And finally, exciting news from Hackaday superfriend Fran Blanche, who will soon tick an item off her bucket list with a zero-G ride on “G-Force 1”. Not to be confused with its military cousin the “Vomit Comet”, the weightlessness-simulating aircraft will afford Fran a total of about five minutes of free-fall when she takes the ride in a couple of months. There will also be periods of the flight that will simulate the gravity on both the Moon and Mars, so Fran has promised some Matt Damon mythbusting and Buzz Aldrin moonbouncing. And always one to share, Fran will bring along a professional video crew, so she can concentrate on the experience rather than filming it. We’ve actually scheduled Fran for a Hack Chat in August, to talk about the flight and some of her other cool goings-on, so watch out for that.

Free Falling Quadcopter Experiments End With Splat

Don’t get too attached to the great picture up above, as the quad shooting it was in a death plunge when the frame was snapped. There’s just something tempting about free fall. Nearly every tri/quad/hex/multicopter pilot has the impulse to chop the throttle while flying around. Most quadcopters are fixed pitch, which means that as power drops, so does control authority. When power is cut, they fall like stones. A quick throttle chop usually results in a few feet of lost altitude and a quickened pulse for the pilot. Cut power for much longer than that, and things can get really interesting.  [RcTestFlight] decided to study free fall in depth, and modified a test bed quadcopter just for this purpose.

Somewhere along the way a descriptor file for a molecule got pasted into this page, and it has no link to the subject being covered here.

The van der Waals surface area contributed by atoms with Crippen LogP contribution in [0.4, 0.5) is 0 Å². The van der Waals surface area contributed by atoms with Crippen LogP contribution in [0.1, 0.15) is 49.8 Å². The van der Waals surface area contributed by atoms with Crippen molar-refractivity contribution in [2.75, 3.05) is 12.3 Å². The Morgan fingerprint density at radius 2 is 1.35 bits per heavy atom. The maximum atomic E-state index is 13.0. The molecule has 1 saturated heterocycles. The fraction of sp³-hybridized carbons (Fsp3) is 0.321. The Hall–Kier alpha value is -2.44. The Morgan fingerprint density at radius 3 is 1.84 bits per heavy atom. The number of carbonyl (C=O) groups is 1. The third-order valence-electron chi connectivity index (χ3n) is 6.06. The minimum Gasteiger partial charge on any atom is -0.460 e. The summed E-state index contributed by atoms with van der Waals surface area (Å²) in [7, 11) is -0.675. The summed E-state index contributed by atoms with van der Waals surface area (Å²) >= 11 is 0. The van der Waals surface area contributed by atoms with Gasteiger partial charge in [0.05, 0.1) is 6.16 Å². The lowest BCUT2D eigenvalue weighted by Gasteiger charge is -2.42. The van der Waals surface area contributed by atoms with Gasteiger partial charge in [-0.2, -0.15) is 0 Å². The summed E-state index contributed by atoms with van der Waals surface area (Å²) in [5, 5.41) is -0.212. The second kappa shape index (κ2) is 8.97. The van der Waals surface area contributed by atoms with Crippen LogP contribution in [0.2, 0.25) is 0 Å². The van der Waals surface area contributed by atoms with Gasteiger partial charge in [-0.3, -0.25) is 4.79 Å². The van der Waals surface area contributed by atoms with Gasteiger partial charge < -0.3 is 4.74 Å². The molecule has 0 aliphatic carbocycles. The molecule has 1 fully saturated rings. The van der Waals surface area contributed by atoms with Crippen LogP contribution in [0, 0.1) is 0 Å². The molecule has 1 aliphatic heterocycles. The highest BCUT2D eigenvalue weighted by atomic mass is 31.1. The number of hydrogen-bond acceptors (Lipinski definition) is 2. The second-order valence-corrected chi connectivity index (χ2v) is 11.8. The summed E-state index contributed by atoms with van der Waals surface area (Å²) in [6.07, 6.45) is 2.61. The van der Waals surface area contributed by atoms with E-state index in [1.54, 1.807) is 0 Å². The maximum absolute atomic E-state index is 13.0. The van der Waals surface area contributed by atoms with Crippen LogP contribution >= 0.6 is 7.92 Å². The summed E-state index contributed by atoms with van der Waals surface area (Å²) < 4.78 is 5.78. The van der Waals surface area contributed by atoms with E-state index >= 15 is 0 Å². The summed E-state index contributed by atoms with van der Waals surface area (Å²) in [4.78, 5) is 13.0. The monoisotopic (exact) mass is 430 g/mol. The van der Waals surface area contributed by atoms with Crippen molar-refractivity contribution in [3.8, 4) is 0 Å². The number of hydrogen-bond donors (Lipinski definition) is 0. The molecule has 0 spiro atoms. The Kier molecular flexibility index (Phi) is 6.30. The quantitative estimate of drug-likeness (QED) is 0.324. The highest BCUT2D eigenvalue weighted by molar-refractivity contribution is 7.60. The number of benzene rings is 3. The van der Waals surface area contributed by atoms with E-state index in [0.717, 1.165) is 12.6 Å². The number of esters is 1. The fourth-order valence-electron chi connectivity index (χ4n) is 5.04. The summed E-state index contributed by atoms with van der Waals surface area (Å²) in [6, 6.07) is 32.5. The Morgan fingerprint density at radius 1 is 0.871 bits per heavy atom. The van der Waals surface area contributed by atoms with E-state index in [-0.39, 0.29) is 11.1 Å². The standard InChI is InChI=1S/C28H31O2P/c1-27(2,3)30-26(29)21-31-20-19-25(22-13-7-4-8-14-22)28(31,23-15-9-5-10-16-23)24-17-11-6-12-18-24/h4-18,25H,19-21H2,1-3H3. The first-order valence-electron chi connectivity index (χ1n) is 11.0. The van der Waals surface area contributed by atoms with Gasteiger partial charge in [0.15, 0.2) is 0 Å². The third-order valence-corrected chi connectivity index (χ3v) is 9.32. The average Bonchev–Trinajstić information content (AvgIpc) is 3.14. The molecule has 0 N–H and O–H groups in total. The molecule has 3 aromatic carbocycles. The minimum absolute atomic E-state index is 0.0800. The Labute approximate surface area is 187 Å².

First, a bit of a primer on free-falling quadcopters and their power systems.  Quadcopters always have two motors spinning clockwise, and two spinning counterclockwise. This configuration counters torque and allows for yaw control. Most large quads these days use sensorless brushless motors, which can be finicky about startup conditions. Brushless controllers are generally programmed to kick a motor into spinning in the proper direction. If a motor is spinning in reverse at several hundred RPM, things can get interesting. There will often be several seconds of stuttering before the motor starts up, if it starts at all. The controller MOSFETS can even be destroyed in cases like this.

When a quadcopter loses power, the motors slow down and thrust drops off. The quad begins to drop. As the falling quadcopter picks up speed, the propellers begin to spin (windmill) due to the air rushing up from below. If the quadcopter started its fall in a normal attitude, all four of  the propellers will rotate reverse of its normal direction.  The now spinning props will actually act as something of an air brake, slowing the fall of the quad. This is similar to a falling maple seed, or autorotation in a helicopter.  The spinning blades will also act as gyroscopes, which will add some level of stabilization to the falling quadcopter. Don’t get us wrong – the quadcopter can still be unstable as it falls, generally bobbing and weaving through the air. None of this is a guarantee that the quad won’t tip over onto its back – which will reverse the entire process.  Through all of this bobbing, weaving, and falling the flight controller has been along for the ride. Most flight controllers we’ve worked with have not been programmed with free fall in mind, so there is no guarantee that they will come back on-line when the throttle is rolled on. Thankfully many controllers are open source, so testing and changes are only a matter of risking your quadcopter.